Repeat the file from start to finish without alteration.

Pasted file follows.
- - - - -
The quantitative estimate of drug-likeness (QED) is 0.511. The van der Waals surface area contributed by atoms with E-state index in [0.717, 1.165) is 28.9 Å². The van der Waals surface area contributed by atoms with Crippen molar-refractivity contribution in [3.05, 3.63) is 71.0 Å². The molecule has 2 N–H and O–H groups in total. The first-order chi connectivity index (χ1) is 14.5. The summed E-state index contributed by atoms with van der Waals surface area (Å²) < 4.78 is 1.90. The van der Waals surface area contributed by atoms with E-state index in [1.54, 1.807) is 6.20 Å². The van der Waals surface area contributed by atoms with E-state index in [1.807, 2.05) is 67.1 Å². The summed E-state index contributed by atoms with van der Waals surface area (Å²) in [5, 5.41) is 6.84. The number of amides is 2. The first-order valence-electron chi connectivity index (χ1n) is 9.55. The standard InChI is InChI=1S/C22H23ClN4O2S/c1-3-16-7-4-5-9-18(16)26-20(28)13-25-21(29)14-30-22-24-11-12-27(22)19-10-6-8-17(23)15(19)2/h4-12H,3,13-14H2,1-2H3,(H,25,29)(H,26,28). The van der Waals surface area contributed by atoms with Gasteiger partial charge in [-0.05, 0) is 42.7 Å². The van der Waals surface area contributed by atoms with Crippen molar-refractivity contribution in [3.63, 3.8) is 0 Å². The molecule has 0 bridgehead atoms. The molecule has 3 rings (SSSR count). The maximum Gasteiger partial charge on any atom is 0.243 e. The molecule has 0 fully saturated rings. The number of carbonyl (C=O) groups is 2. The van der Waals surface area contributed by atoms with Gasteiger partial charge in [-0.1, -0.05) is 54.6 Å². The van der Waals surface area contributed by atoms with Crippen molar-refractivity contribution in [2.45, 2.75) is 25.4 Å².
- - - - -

The quantitative estimate of drug-likeness (QED) is 0.511. The van der Waals surface area contributed by atoms with E-state index in [0.717, 1.165) is 28.9 Å². The van der Waals surface area contributed by atoms with Crippen molar-refractivity contribution in [3.05, 3.63) is 71.0 Å². The molecule has 2 N–H and O–H groups in total. The first-order chi connectivity index (χ1) is 14.5. The summed E-state index contributed by atoms with van der Waals surface area (Å²) < 4.78 is 1.90. The van der Waals surface area contributed by atoms with E-state index in [1.54, 1.807) is 6.20 Å². The van der Waals surface area contributed by atoms with E-state index in [1.807, 2.05) is 67.1 Å². The summed E-state index contributed by atoms with van der Waals surface area (Å²) in [5, 5.41) is 6.84. The number of amides is 2. The first-order valence-electron chi connectivity index (χ1n) is 9.55. The standard InChI is InChI=1S/C22H23ClN4O2S/c1-3-16-7-4-5-9-18(16)26-20(28)13-25-21(29)14-30-22-24-11-12-27(22)19-10-6-8-17(23)15(19)2/h4-12H,3,13-14H2,1-2H3,(H,25,29)(H,26,28). The van der Waals surface area contributed by atoms with Gasteiger partial charge in [-0.05, 0) is 42.7 Å². The van der Waals surface area contributed by atoms with Crippen molar-refractivity contribution in [3.63, 3.8) is 0 Å². The molecule has 0 bridgehead atoms. The molecule has 3 rings (SSSR count). The maximum Gasteiger partial charge on any atom is 0.243 e. The molecule has 0 fully saturated rings. The number of carbonyl (C=O) groups is 2. The van der Waals surface area contributed by atoms with Gasteiger partial charge in [-0.1, -0.05) is 54.6 Å². The van der Waals surface area contributed by atoms with Crippen molar-refractivity contribution in [2.45, 2.75) is 25.4 Å².